Davide Ricca

The Romance languages, despite their overall similarity, display interesting internal diversity which can be captured only very partially by looking at the six major standard languages, as typological databases often do. This diversity spans over all the levels of linguistic analysis, from phonology to morphology and syntax. Rather than making a long list of features, with no space to go much beyond their mere mention, the article focusses on just four main areas in a little more detail, trying to develop, if minimally, a discussion on their theoretical and methodological import. The comparison with the full-world typological background given by the WALS Online shows that the differences within Romance may reach the level of general typological relevance. While this is probably not the case in their rather mainstream segmental phonology, it surely holds regarding nominal pluralization and the syntax of negation, which are both areas where the Romance languages have often distanced themselves quite significantly from their common ancestor, Latin. The morphological marking of nominal plural displays four values out of the seven recorded in WALS, adding a further one unattested there, namely subtraction; the negation strategies, although uniformly particle-like, cover all the five values found in WALS concerning linear order. Finally, Romance languages suggest several intriguing issues related with head-marking and dependent-marking constructions, again innovating against the substantially dependent-marking uniformity characteristic of Latin.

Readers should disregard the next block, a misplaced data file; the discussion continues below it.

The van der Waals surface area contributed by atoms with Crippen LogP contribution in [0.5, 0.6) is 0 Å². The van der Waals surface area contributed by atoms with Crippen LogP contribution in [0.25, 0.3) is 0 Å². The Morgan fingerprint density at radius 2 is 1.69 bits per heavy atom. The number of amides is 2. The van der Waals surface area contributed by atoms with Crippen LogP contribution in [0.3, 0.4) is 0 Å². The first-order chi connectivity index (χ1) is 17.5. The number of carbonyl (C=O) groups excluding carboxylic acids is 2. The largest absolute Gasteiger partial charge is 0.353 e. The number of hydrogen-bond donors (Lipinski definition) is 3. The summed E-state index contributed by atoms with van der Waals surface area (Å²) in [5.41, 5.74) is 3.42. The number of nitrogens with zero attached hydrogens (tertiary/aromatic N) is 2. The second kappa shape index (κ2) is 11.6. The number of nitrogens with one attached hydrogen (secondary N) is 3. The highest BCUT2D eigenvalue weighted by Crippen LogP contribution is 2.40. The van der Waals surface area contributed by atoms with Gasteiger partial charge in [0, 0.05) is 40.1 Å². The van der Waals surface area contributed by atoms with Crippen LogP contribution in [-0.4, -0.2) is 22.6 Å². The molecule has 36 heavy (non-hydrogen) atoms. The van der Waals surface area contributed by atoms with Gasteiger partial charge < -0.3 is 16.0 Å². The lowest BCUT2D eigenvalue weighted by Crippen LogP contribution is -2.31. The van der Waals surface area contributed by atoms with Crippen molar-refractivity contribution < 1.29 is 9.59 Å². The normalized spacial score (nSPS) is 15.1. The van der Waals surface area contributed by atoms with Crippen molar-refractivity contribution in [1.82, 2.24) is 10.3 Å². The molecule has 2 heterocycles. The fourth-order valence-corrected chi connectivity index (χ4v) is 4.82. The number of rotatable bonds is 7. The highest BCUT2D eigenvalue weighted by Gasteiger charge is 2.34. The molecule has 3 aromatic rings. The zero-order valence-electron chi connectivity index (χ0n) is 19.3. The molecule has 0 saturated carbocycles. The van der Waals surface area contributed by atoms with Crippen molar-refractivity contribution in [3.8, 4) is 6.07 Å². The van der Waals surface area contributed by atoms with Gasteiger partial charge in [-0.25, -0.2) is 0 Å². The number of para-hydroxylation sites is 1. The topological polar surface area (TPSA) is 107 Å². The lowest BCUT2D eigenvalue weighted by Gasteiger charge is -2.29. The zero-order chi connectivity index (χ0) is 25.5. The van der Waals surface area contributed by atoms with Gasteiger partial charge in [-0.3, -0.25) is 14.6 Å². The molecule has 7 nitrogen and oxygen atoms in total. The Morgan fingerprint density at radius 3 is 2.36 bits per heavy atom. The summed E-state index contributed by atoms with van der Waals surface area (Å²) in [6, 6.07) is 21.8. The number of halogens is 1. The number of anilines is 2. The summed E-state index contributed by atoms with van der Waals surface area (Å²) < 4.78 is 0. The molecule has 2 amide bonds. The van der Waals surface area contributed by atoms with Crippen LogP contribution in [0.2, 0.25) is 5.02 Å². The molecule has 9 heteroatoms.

Differential Object Marking in the Romance Languages  

David Gerards